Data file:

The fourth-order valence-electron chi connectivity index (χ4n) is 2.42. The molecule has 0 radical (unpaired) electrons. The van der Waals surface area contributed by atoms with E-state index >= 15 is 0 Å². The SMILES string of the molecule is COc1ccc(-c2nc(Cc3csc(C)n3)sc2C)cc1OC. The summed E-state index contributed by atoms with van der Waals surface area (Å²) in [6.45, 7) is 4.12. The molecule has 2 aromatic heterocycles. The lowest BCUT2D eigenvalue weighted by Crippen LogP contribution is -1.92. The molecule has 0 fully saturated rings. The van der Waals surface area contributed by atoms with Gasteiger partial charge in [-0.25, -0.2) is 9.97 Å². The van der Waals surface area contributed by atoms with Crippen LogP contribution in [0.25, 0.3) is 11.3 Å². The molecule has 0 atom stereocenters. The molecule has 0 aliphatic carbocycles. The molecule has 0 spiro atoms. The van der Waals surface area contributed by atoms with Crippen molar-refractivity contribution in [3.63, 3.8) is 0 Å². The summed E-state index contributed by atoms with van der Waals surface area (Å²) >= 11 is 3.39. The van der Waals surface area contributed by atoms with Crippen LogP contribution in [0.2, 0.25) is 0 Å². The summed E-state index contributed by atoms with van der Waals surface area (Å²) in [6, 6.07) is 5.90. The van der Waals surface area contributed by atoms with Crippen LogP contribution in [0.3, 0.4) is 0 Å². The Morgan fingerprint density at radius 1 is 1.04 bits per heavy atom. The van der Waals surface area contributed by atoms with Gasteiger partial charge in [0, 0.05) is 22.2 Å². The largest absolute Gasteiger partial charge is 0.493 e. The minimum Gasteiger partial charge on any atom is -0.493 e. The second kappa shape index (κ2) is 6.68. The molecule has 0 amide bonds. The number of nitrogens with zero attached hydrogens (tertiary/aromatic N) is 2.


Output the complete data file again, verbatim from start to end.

The fourth-order valence-electron chi connectivity index (χ4n) is 2.42. The molecule has 0 radical (unpaired) electrons. The van der Waals surface area contributed by atoms with E-state index >= 15 is 0 Å². The SMILES string of the molecule is COc1ccc(-c2nc(Cc3csc(C)n3)sc2C)cc1OC. The summed E-state index contributed by atoms with van der Waals surface area (Å²) in [6.45, 7) is 4.12. The molecule has 2 aromatic heterocycles. The lowest BCUT2D eigenvalue weighted by Crippen LogP contribution is -1.92. The molecule has 0 fully saturated rings. The van der Waals surface area contributed by atoms with Gasteiger partial charge in [-0.25, -0.2) is 9.97 Å². The van der Waals surface area contributed by atoms with Crippen LogP contribution in [0.25, 0.3) is 11.3 Å². The molecule has 0 atom stereocenters. The molecule has 0 aliphatic carbocycles. The molecule has 0 spiro atoms. The van der Waals surface area contributed by atoms with Crippen molar-refractivity contribution in [3.63, 3.8) is 0 Å². The summed E-state index contributed by atoms with van der Waals surface area (Å²) >= 11 is 3.39. The van der Waals surface area contributed by atoms with Crippen LogP contribution in [0.2, 0.25) is 0 Å². The summed E-state index contributed by atoms with van der Waals surface area (Å²) in [6, 6.07) is 5.90. The van der Waals surface area contributed by atoms with Crippen LogP contribution in [0.3, 0.4) is 0 Å². The Morgan fingerprint density at radius 1 is 1.04 bits per heavy atom. The van der Waals surface area contributed by atoms with Gasteiger partial charge in [0, 0.05) is 22.2 Å². The largest absolute Gasteiger partial charge is 0.493 e. The minimum Gasteiger partial charge on any atom is -0.493 e. The second kappa shape index (κ2) is 6.68. The molecule has 0 amide bonds. The number of nitrogens with zero attached hydrogens (tertiary/aromatic N) is 2.